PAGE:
Well, as 2020 comes to a close, I think it’s fair to say that not many of us are sad to see it go. It’s been a chaotic and unpredictable time, and even the holidays seem very out of sorts this year due to COVID restrictions, and general concern for the safety and health of those closest to us. As I write this, I’ve just accepted an E-Invite to one of our annual holiday traditions – in a normal year, we gather with friends for an evening during Hanukkah, we all pitch in to cook latkes and a delicious meal (the meal varies, but latkes are always a given) together, and then we gather around a table with graham crackers, candy, frosting, and building tools, and construct the most clever gingerbread (well graham cracker) houses we can come up with. This year, we’re doing it virtually – each cooking in our own kitchen, building candy houses at our own tables while connected via Zoom. It’s a poor substitute for real human connection, but this year, I’ll take it.
As we look forward into next year, I’ve been doing some thinking about New Year’s Resolutions. I’ve never been big on making them, because I know that I wouldn’t be big on keeping them. I suspect that many of you may be the same way. Well, this year, I don’t just want change – I feel like we all need it. So, instead of making New Year’s Resolutions, those promises to myself that I swear to keep while falling right back into old habits, I’m making New Year’s Solutions. The focus this year isn’t on the promise, but on the result. I’ll make it happen, by hook or crook. If you’d like to hit the “Reset” button and get 2021 started in a positive direction, I recommend doing the same thing, and here are some tips we put together to help you stop resolving, and start solving.
Mentally Prepare for Change
Change is an upheaval by nature. Before you leap into the process, take time to mentally prepare for the fact that if you’re going to be successful, things are going to have to be different. Don’t be afraid to rethink yourself, and to reframe the way you look at your habits and life. Changing long-standing habits isn’t easy. Take a step back, keep positive, and don’t be afraid to change gradually – no need to be in a hurry. Set achievable goals, stick to them, and make consistent progress (at whatever pace you’re comfortable with).
Set a Goal that Motivates You
Often, we make resolutions not for ourselves, but for others. This is a recipe for falling off the proverbial wagon. This year, set a goal for yourself that’s important to you, and to you alone (if it pleases other people, that’s a bonus – but that’s not the point). This is the year for your own solutions, not someone else’s.
Sometimes New Year’s Resolutions come in batches. However it’s better to succeed at one resolution than to fail at several. Make a list of goals, prioritize, and choose one or two goals that are important to you, challenging, but achievable. Don’t spread yourself too thin!
If your goals are vague, like “lose weight” or “spend more time at home,” it’s hard to tell when you’ve achieved them. Make your goals specific. If you’re learning a new language, set a goal to read a certain (preferably short, remember the previous tip) book written entirely in that language by the end of the year. When you’ve accomplished it, you’ll know. Similarly, consider whether your goals have a workaround or a loophole you might exploit later. If you leave yourself a loophole, you will take it.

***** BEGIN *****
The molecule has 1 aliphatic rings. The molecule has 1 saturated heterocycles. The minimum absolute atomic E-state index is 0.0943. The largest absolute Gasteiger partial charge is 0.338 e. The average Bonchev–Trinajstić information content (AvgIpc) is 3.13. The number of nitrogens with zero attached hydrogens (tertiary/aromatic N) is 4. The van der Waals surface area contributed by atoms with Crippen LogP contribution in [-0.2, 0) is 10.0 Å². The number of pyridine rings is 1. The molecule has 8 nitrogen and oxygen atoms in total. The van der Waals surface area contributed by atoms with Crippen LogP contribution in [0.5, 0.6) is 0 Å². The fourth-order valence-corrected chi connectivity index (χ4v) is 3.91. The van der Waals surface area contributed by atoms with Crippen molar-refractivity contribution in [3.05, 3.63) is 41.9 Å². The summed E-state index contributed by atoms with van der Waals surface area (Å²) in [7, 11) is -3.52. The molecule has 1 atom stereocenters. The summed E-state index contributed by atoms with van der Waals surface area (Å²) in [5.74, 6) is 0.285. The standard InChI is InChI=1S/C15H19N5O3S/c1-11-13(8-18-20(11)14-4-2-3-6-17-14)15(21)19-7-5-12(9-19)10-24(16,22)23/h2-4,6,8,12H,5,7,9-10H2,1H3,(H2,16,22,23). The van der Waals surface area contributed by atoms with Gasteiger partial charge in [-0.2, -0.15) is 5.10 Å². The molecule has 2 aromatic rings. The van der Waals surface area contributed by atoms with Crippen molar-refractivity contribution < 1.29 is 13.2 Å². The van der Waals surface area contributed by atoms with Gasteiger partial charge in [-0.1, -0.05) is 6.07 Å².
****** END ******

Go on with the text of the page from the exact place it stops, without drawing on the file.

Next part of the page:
Big goals can seem far out of reach, but they are made of many small steps. Once you’ve decided on the one or two goals that are important to you, it’s time to divide those large goals into achievable sub-tasks, so you can be sure to make steady progress.
Write Your Goals (and Sub-Tasks) Down
A goal that’s only in your head is made to be missed. When you make a plan, write it down. Then, you’ll have something to reference all year long, and a checklist to mark off as you make progress.
Tell a Friend Your Goals
Making goals for yourself and only yourself is excellent, but if you’re the only one who knows, they can be easy to ignore. Loop a friend in so you’ll have an accountability partner. Find friends who have similar goals, and let them know yours, so you can have each other’s backs.
Automate Your Goals
Don’t forget that we live in the 21st Century! Set reminders via your virtual assistants Siri, Alexa, Google, and Cortana. Use tools like Google Calendar and to-do list apps are a great way to keep your goals literally in your pocket, so they’re easy to keep up with.
Review Your Goals Regularly
Set yourself a regular (weekly or monthly) review session to keep track of your progress, and have smaller check-ins regularly to make sure you keep moving forward.
It’s Okay to Fall – but Get Back up.
If achieving big goals were easy, we wouldn’t make such a big deal out of them every new year. Along the way, you will likely slip, so go ahead and prepare yourself for that, too. Slipping is a part of progress. When you do, recognize that you’ve slipped because what you’re trying to do is hard – but that’s also why you’re trying to do it. Don’t beat yourself up, just set your eye once again on the goal, and get back to it.